Andrew Sullivan shares some interesting thoughts from Dan O'Connor: "It is time, I think, for us to accept that disabling or deleting idiot comments is no more anti-democratic or elitist than refusing to engage with a person harrassing you on the street. Just because everyone is allowed to have their say, it does not follow that the bilge they say is worth listening to. I love the internet. I love social media. And the only way we will save them from themselves is by accepting that, more often than not, comments are rubbish."
I find it interesting also in light of my recent decision to take down a post that I think was really twisted around by another blogger. At first I wondered if it was a mistake, then after some criticism started to regret it a little, but have since decided it was exactly the right decision.
Blogging is a pretty consuming activity, and the point is it's the blogger's blog - not yours. We do this to put our thoughts out there. Comment sections are meant to flesh those thoughts out and discuss them. But we don't have an obligation to anybody but ourselves. I don't write posts so that other bloggers can do textual analysis on them like Noah Smith was doing. I write posts to get my thoughts out. If people want to respond to my thoughts, that's great! But if they're not responding to my actual thoughts I feel no obligation to host an exegesis seminar on my own blog posts - I'll just tell you what I think more clearly! And if - once we're in agreement on what I am saying - you still don't like it, then fine! Argue all you want!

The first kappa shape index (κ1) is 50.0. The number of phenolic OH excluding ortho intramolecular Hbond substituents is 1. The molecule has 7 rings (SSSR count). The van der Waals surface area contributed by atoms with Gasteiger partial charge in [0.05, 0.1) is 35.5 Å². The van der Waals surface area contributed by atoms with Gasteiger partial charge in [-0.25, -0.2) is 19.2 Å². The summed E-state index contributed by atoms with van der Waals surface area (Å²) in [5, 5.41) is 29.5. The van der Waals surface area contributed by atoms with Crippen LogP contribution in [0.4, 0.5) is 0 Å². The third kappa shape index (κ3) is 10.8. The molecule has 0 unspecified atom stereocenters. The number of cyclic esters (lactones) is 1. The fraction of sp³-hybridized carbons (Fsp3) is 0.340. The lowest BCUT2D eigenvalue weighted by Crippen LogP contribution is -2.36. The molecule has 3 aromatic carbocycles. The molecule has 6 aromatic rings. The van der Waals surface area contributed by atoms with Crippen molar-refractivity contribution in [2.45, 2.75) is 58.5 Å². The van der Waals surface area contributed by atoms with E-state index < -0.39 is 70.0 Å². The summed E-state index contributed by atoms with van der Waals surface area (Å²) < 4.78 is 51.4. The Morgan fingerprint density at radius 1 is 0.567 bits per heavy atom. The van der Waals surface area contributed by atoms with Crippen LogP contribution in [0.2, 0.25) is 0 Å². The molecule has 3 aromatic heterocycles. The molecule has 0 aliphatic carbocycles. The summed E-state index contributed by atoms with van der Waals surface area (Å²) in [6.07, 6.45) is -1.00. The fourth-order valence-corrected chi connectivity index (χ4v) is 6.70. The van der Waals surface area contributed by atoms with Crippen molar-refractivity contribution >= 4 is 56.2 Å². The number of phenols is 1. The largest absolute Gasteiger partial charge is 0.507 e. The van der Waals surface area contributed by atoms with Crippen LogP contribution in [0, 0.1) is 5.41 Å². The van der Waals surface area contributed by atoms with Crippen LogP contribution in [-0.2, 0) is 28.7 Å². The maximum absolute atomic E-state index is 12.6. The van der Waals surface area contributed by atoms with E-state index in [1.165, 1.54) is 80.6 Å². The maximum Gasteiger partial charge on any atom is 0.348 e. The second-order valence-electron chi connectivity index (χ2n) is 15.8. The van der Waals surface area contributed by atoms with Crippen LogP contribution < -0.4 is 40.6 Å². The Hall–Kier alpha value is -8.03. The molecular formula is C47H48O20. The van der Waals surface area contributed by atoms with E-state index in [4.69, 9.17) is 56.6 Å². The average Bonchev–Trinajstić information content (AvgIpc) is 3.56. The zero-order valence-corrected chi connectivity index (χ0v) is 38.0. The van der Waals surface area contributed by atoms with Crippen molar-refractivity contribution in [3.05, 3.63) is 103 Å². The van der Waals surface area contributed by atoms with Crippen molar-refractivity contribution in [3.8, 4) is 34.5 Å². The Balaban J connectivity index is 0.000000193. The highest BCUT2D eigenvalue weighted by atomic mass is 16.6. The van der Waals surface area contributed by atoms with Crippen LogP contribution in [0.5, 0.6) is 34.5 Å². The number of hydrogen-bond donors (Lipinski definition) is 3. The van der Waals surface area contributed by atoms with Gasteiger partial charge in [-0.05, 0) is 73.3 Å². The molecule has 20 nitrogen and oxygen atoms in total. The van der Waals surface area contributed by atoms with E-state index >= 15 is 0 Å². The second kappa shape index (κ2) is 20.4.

In the same way, comment threads are there to develop, criticize, and discuss the blogger's initial ideas. If that's not happening, there's no reason to feel bad about deleting things.
I don't delete many comments at all, but I do do it more than I used to. My rule of thumb is that if it's a new commenter - even if it's really a zero contribution - I try to highlight what's wrong with the comment rather than just deleting it. I have less issues with deleting regular trolls, and that has actually been successful in chasing a couple regular trolls away. But even if a troll puts up even a semi-substantive post, I won't delete it.
Anyway - I think these are good thoughts. Draconian editing can be counter-productive, and I know a lot of people confuse critical commenters with legitimate thread-wreckers, so a light touch can be important. But ultimately, if you're a blogger - it's your blog, and it's your mouthpiece. Don't be afraid to act like it. Don't let others use it as their mouthpiece.
Friday Night Music: Amason
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